Since I was a teen, I’ve had an interest in African people and their histories. I was intrigued by the myriad of colorful cultures and traditions, and I felt for the plight of the third world countries within – the unkindness of colonization, tragic dictatorships, and poverty in what seemed like a majestic continent. How was it that I could be raised lacking nothing, in a country with free education, a surplus of food, and access to medical care, and in other parts of the world people were dying from disease and starvation every day? Hailing from a mostly white, small Dutch town in western Michigan, I yearned for the day I could leave and expand my horizons and global knowledge. I looked forward to meeting and building relationships with those who were raised differently, and in different parts of the world, than me.
In 2009, an Africa-based non-profit, called Africa Mission Alliance, spoke at my church and I was overwhelmed with the desire to work with them on a volunteer trip in eastern Africa. AMA’s focus was in Rwanda and they worked to bring self-sustainability to orphans and widows in Butare and Kigali through education, small business development, village planning, and child sponsorship. The memories and feelings from that experience almost 10 years ago have yet to lose their impact on me.
A short term volunteer trip tends to affect and inspire the volunteers much more than it actually helps the native people of the region. It serves to ignite a different way of seeing and thinking about the world and its people, which can stick with one for life, as it has for me. Our actual service efforts on the trip had minimal local impact. We spent a few days together in mass manual labor to lay the foundations of a home for a widow, but most of our time was spent playing with school children that attended the AMA funded schools, and learning about the Rwandan culture. While at the time, this frustrated me (I had envisioned doing so much more), the months following left me reflecting on the trip, my life, and my God-given purpose.
When we were playing with and feeding the rural street children (those not fortunate enough to attend school) so physically and spiritually malnourished, when I was climbing up and down a crudely uncultivated hill carrying 40 pounds of water, exhausted beyond belief, I felt more alive than I could ever remember feeling. I thought this is truly what God intended for us. This is the way we are supposed to live our lives, serving and loving those in need, exerting all of our energy and falling down exhausted in community together. It was a revelation to me at the time, and I have not been able to get that feeling, that incredible sense of purpose, out of my mind.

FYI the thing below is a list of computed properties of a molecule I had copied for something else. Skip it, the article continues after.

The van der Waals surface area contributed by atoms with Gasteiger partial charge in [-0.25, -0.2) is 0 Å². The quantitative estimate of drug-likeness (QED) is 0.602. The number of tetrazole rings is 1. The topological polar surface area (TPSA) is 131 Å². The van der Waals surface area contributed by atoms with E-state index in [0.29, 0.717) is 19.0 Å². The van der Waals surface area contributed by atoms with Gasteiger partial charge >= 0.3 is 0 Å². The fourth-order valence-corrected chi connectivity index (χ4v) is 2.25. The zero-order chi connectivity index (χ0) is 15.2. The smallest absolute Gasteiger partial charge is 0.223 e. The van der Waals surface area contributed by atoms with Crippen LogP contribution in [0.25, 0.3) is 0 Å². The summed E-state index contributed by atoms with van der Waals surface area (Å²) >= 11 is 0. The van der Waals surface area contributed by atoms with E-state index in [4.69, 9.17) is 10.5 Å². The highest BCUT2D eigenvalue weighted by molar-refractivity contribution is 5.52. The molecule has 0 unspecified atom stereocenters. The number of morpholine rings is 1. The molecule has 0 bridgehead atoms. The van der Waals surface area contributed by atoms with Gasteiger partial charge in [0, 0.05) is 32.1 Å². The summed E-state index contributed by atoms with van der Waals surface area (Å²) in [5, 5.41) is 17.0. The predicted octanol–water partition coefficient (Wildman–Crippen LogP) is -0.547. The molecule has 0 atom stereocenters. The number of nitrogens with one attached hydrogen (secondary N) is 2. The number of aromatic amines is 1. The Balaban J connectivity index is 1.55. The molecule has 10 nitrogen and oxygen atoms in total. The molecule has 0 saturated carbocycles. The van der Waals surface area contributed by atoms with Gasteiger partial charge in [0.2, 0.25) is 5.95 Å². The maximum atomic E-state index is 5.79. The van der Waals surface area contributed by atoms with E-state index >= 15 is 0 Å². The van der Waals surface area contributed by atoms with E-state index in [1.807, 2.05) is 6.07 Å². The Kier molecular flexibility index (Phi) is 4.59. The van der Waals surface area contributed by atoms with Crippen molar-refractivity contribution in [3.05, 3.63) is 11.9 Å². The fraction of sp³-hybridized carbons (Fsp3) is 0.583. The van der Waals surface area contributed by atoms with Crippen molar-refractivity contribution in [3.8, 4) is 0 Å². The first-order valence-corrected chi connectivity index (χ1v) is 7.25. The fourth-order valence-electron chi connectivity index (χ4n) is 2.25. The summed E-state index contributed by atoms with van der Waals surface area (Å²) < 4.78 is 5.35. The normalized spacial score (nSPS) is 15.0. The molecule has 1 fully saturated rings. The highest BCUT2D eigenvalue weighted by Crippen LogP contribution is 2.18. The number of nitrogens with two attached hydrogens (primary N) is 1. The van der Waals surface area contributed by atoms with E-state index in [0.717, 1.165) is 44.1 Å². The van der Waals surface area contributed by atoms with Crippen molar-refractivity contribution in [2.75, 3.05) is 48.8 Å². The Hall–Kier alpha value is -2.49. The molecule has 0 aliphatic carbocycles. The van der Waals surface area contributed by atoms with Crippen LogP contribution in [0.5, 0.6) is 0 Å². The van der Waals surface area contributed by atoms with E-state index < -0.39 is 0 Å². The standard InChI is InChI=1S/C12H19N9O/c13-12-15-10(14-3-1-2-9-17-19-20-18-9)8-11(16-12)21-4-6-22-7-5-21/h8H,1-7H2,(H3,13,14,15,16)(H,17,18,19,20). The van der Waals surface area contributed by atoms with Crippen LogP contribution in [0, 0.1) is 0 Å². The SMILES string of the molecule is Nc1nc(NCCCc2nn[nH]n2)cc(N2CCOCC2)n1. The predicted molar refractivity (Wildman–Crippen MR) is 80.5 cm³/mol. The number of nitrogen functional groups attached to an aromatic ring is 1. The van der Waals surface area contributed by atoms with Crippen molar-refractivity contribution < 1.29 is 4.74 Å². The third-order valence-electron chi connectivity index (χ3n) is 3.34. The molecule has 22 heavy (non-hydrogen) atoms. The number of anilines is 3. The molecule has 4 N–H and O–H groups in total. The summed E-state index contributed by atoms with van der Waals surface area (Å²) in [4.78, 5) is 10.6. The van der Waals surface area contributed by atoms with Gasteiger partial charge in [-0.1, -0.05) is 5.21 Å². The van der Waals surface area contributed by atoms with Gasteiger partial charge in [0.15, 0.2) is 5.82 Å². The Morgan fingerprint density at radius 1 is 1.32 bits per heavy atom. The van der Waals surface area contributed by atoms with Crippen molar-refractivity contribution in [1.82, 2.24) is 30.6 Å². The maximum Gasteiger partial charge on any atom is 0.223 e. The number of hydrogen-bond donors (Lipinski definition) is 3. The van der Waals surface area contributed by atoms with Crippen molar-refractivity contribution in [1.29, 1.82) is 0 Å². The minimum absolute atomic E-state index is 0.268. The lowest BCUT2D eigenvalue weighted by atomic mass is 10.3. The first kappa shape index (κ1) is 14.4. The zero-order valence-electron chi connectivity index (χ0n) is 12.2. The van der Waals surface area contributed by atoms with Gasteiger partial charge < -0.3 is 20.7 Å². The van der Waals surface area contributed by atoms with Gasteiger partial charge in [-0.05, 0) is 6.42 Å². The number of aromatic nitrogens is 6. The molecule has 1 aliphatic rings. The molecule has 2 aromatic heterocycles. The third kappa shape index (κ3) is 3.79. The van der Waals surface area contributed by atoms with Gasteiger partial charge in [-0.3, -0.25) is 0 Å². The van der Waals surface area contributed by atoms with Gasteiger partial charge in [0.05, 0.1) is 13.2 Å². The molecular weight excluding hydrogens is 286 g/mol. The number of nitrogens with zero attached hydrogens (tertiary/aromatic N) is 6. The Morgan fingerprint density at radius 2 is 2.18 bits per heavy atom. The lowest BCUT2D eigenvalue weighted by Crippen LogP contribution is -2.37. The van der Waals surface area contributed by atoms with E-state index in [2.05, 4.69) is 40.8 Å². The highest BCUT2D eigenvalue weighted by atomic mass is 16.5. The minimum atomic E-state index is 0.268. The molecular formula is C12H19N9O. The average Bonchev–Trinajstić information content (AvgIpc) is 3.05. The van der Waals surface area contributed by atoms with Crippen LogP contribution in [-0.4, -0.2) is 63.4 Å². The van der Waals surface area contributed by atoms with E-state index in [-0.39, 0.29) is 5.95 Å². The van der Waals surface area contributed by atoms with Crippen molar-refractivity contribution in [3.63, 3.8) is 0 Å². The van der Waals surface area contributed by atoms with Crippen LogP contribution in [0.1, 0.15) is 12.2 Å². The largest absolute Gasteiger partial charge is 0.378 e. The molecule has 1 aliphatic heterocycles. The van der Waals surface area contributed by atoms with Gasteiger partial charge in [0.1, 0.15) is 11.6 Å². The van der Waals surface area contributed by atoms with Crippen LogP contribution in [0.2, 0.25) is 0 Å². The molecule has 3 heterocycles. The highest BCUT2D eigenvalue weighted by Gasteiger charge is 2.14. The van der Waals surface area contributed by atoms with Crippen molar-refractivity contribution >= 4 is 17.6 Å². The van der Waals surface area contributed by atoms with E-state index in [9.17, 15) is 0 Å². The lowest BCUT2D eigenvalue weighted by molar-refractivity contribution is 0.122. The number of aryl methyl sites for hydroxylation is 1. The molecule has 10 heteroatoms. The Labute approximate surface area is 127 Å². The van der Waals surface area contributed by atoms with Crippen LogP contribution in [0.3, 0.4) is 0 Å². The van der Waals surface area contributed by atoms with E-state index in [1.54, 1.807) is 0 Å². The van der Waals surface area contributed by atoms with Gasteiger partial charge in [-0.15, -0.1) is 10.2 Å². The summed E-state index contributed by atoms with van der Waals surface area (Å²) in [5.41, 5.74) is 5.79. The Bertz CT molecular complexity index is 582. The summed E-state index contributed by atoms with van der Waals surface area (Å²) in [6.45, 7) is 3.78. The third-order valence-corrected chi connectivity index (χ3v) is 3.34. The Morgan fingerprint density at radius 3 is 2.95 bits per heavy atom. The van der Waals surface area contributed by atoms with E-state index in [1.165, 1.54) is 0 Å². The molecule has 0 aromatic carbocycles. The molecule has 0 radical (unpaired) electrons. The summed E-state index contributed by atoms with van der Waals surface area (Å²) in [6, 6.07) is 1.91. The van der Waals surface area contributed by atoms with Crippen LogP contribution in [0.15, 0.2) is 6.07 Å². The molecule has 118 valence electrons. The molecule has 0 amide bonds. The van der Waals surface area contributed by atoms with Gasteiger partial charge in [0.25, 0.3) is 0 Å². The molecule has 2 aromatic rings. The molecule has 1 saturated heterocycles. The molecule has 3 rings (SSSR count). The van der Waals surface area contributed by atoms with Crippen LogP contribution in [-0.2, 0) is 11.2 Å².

I sponsor one of the little girls (not so little anymore!) that I met on the street in Butare and had her picture on my computer desktop for years. Every time I opened my computer I was reminded of what I want to live for, where I want my money to go, where my heart and ultimately God’s heart really is. My small monthly financial contribution pays for her education and also provides proper nutrition and basic needs to her family. This charming little girl had so much life and personality, the whole team couldn’t help falling in love with her. I felt in my spirit that this was a girl who needed a chance in the world, who needed opportunity so she could be the successful woman I knew she could be. And this is so for every child in Rwanda, in Malawi, in Africa, in every nation around the world. They just need somebody to care, to provide the opportunity, a chance to succeed.
This is why I’m so excited to be a part of what RiseUp Malawi is doing. Every donation we receive goes directly towards educational scholarships and livelihood support for the children of Mangochi; to equip them with the tools required to create lasting change in their communities.
According to the UN.org, obtaining a quality education is the foundation to creating sustainable development. Sadly, more than half of the world’s children that have not enrolled in school live in sub-Saharan Africa.
Though we may not always get those feel-good vibes that come with witnessing the immediate results of our action, by financing education and encouraging performance, innovation and creativity, we can put a stop to the cycle of poverty one child, village, city, nation, at a time.